If you are a parent who is a member of the middle class, and your child doesn’t necessarily qualify for financial aid, you’re probably going to be asked to pay more money for college than you ever thought possible. And so if you’re that parent, you definitely want more schools throwing $25,000 coupons at upper middle class candidates, because then the price starts to feel at least a little bit more reasonable. 

Ron Lieber

Do all schools offer merit aid? 

No, but it’s become a tactic for schools who are comparable but slightly less highly ranked to offer it. For example, Trinity College in Connecticut offers merit aid, and as a result Connecticut College was so weakened in the marketplace that they had to start offering it too. They saw the writing on the wall, and had to start throwing $20,000 coupons at students who likely could have paid full tuition. Then imagine how angry you are if you’re working at Colby College in Maine, and these qualified students keep getting picked off with incentives being tossed out by the Connecticut College admissions office. 

Imagine a list of like the 200 most selective colleges and universities in America, both private and public, and imagine merit aid oozing up from the bottom of the list over the last 30 years. Now it’s maybe reached spot 46. So if you’re ranked at 37 or at 28, you’re fighting it, but you’re worried. So if you are a highly qualified student, you should know that even though schools don’t publicize this, it’s likely an option for you. 

Money aside, there are three factors you note as being the most valued when it comes to choosing a school. Can you tell us what they are?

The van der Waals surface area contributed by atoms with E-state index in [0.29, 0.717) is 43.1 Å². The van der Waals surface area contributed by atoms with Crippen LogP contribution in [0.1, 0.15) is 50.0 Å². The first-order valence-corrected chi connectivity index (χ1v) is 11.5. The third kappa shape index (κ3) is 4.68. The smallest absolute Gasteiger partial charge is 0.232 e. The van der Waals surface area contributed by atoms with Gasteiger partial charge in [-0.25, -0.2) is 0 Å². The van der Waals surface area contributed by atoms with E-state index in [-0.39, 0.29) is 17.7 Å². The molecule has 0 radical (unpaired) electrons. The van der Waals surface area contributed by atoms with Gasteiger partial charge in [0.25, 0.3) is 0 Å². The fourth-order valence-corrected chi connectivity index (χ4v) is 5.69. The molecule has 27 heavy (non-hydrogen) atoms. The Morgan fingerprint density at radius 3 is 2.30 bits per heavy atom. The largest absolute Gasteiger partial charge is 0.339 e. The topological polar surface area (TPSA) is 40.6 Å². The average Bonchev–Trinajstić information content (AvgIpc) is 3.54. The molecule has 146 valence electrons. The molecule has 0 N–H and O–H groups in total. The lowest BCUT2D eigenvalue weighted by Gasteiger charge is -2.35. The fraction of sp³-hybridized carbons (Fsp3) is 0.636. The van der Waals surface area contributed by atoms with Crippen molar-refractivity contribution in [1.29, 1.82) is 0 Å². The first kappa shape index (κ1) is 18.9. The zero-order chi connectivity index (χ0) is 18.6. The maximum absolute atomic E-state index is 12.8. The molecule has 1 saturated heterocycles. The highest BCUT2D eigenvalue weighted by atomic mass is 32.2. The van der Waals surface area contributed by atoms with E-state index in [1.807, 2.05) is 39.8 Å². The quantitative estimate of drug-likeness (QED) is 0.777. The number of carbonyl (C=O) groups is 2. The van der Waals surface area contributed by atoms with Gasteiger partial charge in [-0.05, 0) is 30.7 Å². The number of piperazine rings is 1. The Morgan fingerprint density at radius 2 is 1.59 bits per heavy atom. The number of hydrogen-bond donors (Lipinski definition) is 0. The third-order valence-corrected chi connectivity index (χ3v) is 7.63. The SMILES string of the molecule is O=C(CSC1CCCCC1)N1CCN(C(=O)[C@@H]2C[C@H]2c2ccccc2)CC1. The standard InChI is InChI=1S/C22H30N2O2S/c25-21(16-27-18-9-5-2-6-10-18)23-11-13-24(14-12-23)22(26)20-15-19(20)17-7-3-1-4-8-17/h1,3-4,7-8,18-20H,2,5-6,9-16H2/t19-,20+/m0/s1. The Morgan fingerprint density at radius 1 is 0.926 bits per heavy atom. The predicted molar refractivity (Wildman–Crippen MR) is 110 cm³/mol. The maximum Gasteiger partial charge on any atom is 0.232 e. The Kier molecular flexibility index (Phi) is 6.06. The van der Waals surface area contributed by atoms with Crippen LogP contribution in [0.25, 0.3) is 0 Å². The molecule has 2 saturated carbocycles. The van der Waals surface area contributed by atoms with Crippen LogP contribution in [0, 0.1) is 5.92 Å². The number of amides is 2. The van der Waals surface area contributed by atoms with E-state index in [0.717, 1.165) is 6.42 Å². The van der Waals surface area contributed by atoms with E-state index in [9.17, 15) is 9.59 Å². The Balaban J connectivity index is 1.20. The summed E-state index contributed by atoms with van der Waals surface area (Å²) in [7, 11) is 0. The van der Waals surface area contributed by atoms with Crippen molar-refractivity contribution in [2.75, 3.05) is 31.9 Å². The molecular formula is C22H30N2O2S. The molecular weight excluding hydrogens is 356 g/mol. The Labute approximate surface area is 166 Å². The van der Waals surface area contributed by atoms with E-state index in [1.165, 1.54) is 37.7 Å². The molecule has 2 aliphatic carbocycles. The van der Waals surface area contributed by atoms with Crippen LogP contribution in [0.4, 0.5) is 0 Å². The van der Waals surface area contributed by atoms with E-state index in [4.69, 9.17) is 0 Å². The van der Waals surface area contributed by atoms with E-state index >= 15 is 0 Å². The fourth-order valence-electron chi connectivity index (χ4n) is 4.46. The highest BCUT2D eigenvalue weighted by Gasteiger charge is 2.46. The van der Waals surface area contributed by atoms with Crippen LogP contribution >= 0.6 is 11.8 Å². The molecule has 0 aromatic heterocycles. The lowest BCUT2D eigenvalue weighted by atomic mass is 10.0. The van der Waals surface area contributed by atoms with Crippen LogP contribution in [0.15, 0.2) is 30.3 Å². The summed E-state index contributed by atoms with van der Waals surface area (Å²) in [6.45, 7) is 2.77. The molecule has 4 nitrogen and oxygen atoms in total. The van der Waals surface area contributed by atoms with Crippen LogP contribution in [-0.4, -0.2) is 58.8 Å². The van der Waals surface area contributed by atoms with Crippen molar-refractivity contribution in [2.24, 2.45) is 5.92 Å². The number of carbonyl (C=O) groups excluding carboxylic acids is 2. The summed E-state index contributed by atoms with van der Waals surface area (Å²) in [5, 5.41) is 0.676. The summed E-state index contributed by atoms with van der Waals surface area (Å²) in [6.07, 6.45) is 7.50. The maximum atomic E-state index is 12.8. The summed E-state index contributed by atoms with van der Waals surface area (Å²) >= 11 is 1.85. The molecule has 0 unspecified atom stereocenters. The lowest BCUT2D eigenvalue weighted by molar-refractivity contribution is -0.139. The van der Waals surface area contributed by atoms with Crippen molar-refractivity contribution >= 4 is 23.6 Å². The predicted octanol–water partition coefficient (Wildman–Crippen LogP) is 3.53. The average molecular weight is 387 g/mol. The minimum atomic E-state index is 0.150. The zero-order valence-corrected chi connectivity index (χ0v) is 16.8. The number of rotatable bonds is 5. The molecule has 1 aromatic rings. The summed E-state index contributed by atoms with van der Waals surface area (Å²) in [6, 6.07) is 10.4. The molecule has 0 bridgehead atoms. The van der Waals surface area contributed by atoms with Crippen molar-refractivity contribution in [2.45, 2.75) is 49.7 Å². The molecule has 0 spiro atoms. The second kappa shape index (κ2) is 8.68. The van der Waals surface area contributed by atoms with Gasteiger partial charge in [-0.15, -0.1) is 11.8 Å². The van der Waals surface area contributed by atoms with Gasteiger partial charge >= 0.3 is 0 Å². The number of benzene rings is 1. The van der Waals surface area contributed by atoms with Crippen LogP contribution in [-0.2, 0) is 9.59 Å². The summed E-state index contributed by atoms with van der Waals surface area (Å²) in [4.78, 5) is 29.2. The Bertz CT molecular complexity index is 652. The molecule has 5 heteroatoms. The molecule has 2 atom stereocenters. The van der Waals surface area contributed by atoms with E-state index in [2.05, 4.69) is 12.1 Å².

The first is education. People go to college to ride the intellectual roller coaster. To have their minds disassembled and reassembled by expert practitioners, who can turn your brain into a bigger and better version of its former self in a way that will still feel recognizable to you and hopefully to your family. This may seem obvious, but it turns out that there isn’t a lot of learning that goes on at a lot of schools. 

The second is kinship. You’re going to college to find friends. What sort of friends are you looking to find? Do those sorts of friends exist at that place? You’re looking for the people who will stay with you for life. And that’s not just peers, but also professors and mentors. People will grab you by the scruff of the neck and drag you to the lecture that’ll change your life, or to see the play you never thought you’d like, or to help you figure things out about yourself that you couldn’t figure out on your own. 

Then the third is the credential. One way people think about this is “I’m just going to get my ticket stamped, because I need this kind of degree to pursue this particular career, and it doesn’t matter so much where I get it from.” That can be a useful approach.

Then there are the people who are seeking a credential that will get them access to places that would otherwise not be possible. Part of it is the network, but part of it is the benefit of the doubt that graduating from a certain school will provide. If you’re at a venture capital firm and are thinking about investing in a tech company, you’re going to feel a whole lot better if the CEO went to MIT. This stuff matters, but only a little bit of the time. But in that little bit of time, it can matter a whole heck of a lot. 

This conversation has been edited and condensed.